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Eureka Stockade

Updated on March 7, 2012
The Flag Of The Southern Cross
The Flag Of The Southern Cross

Unlikely Chain of Events

It seems amazing that the death of a Scottish miner in a Ballarat hotel in October 1854 could trigger such a dramatic turn of events that would shape the history of the Australian Nation. It would lead to one bloodiest and shortest battles ever fought on Australian soil.  It was over in fifteen minutes, in which time thirty miners and five policeman were killed.  The basic cause of the conflict was the miners resentment to pay the huge cost in licensing fees and the bullying tactics the police used to collect the fees.  It was getting harder to find gold and many miners were barley making ends meet after paying the huge license fee. 

Peter Lalor
Peter Lalor

Murder at the Eureka Hotel

The story starts late one night at the Eureka Hotel , where late one night James Scobie, a Scottish miner got into an argument with James Bently, the publican. Bently hit Scobie with a shovel and killed him instantly. Bently was arrested, but was rumoured to be bribing the magistrate and was acquitted of any crimes. Unpopular with the miners they turned up to his hotel, ransacked it and burnt it to the ground The Governor of the colony, Hotham responded to this by sending extra police to Ballarat and arresting the so called ring leaders of the miners for trial in Melbourne. On 11 November a meeting of miners formed the Ballarat Reform League. Its aim was to stand up for the miners right and called for the abolition of the unjust miners licenses. It was also resolved that it is the right of every citizen to have a voice in making the laws which he is to obey and that taxation without representation is tyranny.  Karl Marx was to observe that it was not difficult to observe that these issues were the same reasons which led to the declaration of independence of the United States of America. Peter Lalor, a natural leader and a commanding figure was a natural leader in the miners causes.

Eureka Stockade
Eureka Stockade

Breaking Point

 After Governer Hotham jailed the prisoners and sent more troops to Ballarat, tensions reached boiling point.  At a meeting on 29 November, the rebel Southern Cross flag was unfurled and the miners burnt their licences.  The next day Peter Lalor led the rebels to Eureka where they built their stockade.  Ballarat was said to be in an open and undisguised rebellion.On the morning of December 3rd the trooper attacked the 150 miners, who were mostly sleeping.  After a brief but bloody conflict 30 diggers and five troopers were killed.  In 1855 the Eureka rebels were put on trial in Melbourne but no jury would convict them.  A royal commission was held was recommended sweeping changes to the goldfields administration, included the end of the license system and the introduction of the miners right.  A right which finally gave the miners a right to vote in the colony elections.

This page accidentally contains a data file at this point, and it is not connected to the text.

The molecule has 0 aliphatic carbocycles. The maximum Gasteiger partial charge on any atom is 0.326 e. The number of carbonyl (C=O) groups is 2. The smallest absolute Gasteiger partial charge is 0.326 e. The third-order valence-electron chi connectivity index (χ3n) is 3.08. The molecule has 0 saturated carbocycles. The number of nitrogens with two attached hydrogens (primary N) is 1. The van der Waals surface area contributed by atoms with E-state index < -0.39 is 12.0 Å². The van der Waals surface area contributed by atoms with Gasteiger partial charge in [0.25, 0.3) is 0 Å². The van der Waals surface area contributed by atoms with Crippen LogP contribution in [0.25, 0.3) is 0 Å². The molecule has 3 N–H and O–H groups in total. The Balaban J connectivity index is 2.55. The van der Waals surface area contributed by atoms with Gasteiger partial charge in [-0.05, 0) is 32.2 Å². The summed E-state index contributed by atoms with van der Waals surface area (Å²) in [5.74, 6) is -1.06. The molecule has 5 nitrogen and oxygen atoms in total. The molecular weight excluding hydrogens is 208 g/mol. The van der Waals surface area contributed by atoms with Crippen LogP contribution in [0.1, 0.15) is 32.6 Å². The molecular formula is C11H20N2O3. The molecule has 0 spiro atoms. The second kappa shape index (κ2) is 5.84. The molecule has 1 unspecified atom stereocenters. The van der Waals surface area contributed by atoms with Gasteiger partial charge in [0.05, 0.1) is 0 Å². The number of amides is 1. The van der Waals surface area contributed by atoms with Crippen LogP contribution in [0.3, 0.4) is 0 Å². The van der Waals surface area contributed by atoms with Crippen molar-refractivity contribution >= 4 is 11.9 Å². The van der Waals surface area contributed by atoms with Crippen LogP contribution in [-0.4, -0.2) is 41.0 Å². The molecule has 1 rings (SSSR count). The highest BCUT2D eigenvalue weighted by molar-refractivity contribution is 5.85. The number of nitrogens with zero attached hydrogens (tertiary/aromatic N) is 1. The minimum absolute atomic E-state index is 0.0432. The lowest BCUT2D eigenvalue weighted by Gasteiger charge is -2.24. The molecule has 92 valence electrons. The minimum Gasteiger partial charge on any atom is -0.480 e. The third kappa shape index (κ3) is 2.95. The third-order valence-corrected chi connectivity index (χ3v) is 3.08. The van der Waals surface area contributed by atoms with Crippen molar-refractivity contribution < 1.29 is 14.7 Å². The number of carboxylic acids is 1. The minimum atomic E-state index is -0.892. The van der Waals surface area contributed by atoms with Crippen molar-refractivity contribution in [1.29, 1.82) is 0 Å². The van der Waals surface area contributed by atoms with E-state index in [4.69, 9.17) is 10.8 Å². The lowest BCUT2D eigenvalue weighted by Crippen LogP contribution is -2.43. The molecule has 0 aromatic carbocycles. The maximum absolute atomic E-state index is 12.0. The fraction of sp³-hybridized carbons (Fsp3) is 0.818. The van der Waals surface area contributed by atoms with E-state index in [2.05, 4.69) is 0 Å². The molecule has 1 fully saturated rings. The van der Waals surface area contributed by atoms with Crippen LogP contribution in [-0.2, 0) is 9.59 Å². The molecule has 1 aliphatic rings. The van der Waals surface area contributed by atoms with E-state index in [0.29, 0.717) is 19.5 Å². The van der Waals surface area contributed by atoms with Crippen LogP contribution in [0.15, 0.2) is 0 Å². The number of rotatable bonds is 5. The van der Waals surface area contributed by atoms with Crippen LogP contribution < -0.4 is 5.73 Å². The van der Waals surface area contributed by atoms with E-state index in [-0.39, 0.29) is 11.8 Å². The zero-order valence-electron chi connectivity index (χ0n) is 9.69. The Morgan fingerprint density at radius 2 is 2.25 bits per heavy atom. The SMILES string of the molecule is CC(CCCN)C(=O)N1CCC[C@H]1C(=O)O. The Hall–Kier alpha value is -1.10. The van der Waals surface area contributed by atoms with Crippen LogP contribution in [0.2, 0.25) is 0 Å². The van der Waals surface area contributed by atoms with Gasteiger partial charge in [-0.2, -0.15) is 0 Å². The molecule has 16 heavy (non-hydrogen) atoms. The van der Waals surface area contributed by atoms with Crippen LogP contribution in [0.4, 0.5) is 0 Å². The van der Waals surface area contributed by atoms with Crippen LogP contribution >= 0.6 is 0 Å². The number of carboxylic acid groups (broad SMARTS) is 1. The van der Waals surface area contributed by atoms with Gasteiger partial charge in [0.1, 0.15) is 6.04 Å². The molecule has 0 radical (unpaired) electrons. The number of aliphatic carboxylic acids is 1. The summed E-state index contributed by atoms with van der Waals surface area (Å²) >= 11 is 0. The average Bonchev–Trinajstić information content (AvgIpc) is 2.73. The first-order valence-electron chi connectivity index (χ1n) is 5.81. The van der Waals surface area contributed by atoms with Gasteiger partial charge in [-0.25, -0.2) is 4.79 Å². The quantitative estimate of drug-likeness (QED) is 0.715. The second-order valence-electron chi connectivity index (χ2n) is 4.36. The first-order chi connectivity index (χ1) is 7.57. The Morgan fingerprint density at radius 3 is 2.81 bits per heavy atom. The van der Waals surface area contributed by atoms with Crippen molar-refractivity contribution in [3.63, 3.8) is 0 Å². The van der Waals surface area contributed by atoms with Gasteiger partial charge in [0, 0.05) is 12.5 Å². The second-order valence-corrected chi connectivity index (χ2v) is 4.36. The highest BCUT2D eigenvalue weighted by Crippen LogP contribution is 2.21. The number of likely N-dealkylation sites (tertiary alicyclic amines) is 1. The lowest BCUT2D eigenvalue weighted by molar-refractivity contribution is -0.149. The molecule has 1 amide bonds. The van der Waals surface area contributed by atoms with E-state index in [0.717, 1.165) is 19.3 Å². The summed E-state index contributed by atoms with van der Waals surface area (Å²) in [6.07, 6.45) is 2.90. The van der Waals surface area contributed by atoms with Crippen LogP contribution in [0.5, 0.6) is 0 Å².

The Outcome

Many historical commentators agree that the events of the Eureka Rebellion is a central part of the story of how the Australian people became citizens through the achievement of representative and responsible government. Eureka is seen as a fight for freedom and a democratic protest against arbitrary government. Eureka is now a significant tourist attraction, as well as a a national symbol. On of Australia's most precious icons is the tattered remain of the original Southern Cross Flag. Like the Eureka legend itself the flag has became a symbol for diverse causes ranging from the Communist Parties Youth League and the Builders Labourers Federation to the National Front and many small business organisations.

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    • Brooke Lorren profile image

      Brooke Lorren 

      7 years ago from Mesa, Arizona

      Excellent job. I love Australia, but I don't know a great deal about its history.

    • jackavc profile imageAUTHOR

      jackavc 

      8 years ago from Australia

      thank you for your lovely comment AEvans. I really love writing history and telling people about little known Australian history.

    • AEvans profile image

      Julianna 

      8 years ago from SomeWhere Out There

      I enjoy reading History and this is something I did not know when it came to Australia. Thank you so much for sharing this story. Your hub is well written and exciting to read! :)

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